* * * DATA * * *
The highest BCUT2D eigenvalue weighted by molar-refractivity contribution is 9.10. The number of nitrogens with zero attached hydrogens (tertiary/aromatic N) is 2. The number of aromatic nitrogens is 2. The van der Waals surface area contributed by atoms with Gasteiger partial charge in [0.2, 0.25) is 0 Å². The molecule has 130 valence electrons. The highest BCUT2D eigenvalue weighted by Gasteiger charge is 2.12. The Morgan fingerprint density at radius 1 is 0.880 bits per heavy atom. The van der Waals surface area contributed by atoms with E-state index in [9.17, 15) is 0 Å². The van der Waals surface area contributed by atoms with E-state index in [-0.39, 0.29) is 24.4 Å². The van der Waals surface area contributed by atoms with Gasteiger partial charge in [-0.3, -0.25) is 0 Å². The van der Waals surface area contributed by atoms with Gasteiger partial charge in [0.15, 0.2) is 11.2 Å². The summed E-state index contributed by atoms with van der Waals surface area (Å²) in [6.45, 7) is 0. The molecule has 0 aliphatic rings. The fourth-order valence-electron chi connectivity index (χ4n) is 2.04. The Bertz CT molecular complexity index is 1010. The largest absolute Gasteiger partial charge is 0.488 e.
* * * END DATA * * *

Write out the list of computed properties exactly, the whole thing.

The highest BCUT2D eigenvalue weighted by molar-refractivity contribution is 9.10. The number of nitrogens with zero attached hydrogens (tertiary/aromatic N) is 2. The number of aromatic nitrogens is 2. The van der Waals surface area contributed by atoms with Gasteiger partial charge in [0.2, 0.25) is 0 Å². The molecule has 130 valence electrons. The highest BCUT2D eigenvalue weighted by Gasteiger charge is 2.12. The Morgan fingerprint density at radius 1 is 0.880 bits per heavy atom. The van der Waals surface area contributed by atoms with E-state index in [9.17, 15) is 0 Å². The van der Waals surface area contributed by atoms with E-state index in [-0.39, 0.29) is 24.4 Å². The van der Waals surface area contributed by atoms with Gasteiger partial charge in [-0.3, -0.25) is 0 Å². The van der Waals surface area contributed by atoms with Gasteiger partial charge in [0.15, 0.2) is 11.2 Å². The summed E-state index contributed by atoms with van der Waals surface area (Å²) in [6.45, 7) is 0. The molecule has 0 aliphatic rings. The fourth-order valence-electron chi connectivity index (χ4n) is 2.04. The Bertz CT molecular complexity index is 1010. The largest absolute Gasteiger partial charge is 0.488 e.